San Diego, Calif. – Now, we’ve heard of Armchair Imagineering, but this story takes the cake! The last two years hasn’t been the easiest for many, and certainly not for young ones stuck at home to celebrate their birthdays. Mark Eaton and his family used the extra time at home to their advantage and created their very own “Disneyland” to celebrate their daughter Indy’s 8th birthday, complete with a homemade Star Tours in their garage!
Take a look at the video and then read on to learn how they pulled it off!
Pretty fun right? We spoke to Mark about how this day came about:
Mark: My daughter Indy had requested the Disneyland party in the fall of 2019 for her birthday the following April 2020. We already have our own little Adventureland and the Tiki Room setups outside our place which is part of the reason she chose that theme, wanting to utilize what we already had. I gave her a few weeks to make certain that was what she really wanted, but honestly that first night I was lying in bed and I came up with the idea and how to build a Mad Hatter’s Mad Tea Party Tea Cup and Star Tours. My wife Leanne deserves a lot of credit for getting fully onboard and doing a lot of cool stuff for this (each of the kids got lanyards for their tickets and Disneyland pins to trade) and I realized that soon enough our kids are going to reach the age where they don’t ask for things like this anymore so this seemed like the one opportunity for us to do something that our family loves and try to make it really, really fun for all the kids.
I thought the best thing we could possibly do for a Disneyland party was to actually have rides and just blow the kid’s minds, and we thought that if we didn’t try to pull those things off we might look back and think “oh man, we could have done this or we should have done that!”. On top of having those rides we also had Mickey and Minnie there and some princesses and all this other stuff (that alone took weeks to get all of the costumes and people together), but the reason for choosing those specific rides was that in order to do rides INSIDE our house they would have to be stationary. Both of those rides move around a lot while staying in one place.”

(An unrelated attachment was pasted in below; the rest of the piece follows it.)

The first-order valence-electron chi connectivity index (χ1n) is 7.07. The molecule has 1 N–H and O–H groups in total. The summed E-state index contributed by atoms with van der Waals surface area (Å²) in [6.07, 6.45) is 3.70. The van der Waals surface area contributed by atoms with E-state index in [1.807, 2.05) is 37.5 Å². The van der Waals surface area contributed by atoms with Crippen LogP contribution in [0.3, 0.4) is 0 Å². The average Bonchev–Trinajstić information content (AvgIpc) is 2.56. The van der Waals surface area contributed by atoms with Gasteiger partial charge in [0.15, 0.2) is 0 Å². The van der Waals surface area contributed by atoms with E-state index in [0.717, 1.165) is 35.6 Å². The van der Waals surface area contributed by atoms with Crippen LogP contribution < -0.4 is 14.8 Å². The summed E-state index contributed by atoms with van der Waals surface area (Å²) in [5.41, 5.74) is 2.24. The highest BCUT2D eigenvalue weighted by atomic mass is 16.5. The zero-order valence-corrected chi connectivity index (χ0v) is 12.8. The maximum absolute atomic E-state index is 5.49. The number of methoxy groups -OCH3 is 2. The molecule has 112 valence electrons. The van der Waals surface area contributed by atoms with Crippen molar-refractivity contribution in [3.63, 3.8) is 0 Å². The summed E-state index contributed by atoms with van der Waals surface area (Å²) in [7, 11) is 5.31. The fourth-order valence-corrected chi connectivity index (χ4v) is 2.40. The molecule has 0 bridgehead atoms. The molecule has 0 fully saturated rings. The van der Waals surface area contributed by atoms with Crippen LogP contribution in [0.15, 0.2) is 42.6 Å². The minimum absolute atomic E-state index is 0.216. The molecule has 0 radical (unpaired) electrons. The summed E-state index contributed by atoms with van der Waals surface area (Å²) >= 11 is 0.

Can you tell us about the Star Tours build?
Mark: “I remembered that years ago someone had sent me a link to the original 1987 Star Tours ride film on youtube and I figured that if I get that on a screen (I found a used TV on OfferUp for $30) and build a bench seat I can figure out a crude but effective way to mimic the flight simulator motions that the actual ride uses.
Although it seems clear to me when watching the video, some people are not certain about how the Starspeeder works. The reality probably isn’t as interesting as a few of them may have thought, but hopefully it will make the whole thing feel kind of charming or something. The ship is operated manually and it’s basically just a super heavy duty teeter-totter or seesaw that I built. There is an elevated beam under the center that has beveled edges to the front and back and the sides. In the center of the beam there is a large bolt like a peg that sticks up through a hole in the bottom of the ship which helps keep it on its axis when moving it around.
My neighbor Jason helped operate it during the party. Following the party I added additional ballast or counterweight to the ship so that I can operate it myself, because there have been a lot more kids, friends & relatives who have come to ride the ride (or ride it again) after they’ve heard about it. Operating it alone with the extra weight actually makes it more nimble and allows for a lot more dynamic movement. The long split-screen shot in the video is me operating it alone.
In spring of 2019 I built the tea cup and started on the Starspeeder when Covid hit and we realized we would have to postpone the party until the following year. So the tea cup literally sat in our garage for more than a year. The tea cup probably took around 3 weeks of working on it whenever I got some time. I didn’t work on the Starpeeder during that year that passed and I picked up where I left off around March 2021. It took about 3 weeks for the main parts of the build and a week or two of tinkering after that.
We decided to bring in friends to do Han, Leia and Vader, oh, and Indiana Jones – ha, I forgot to mention we had him doing a whole bit as each group of kids came through Adventureland. Our kids were of course aware of everything being built, so we wanted to have the characters be there as something fresh as a surprise for them at the party.
The Starspeeder is still in the garage waiting for a few more friends that aren’t able to get down here for a few more weeks. After that I honestly have no idea what we are going to do with it.”
That looks like a lot of fun! Special thanks to Mark Eaton and his family for sharing their story and photos with us! And once again, Happy Birthday, Indy!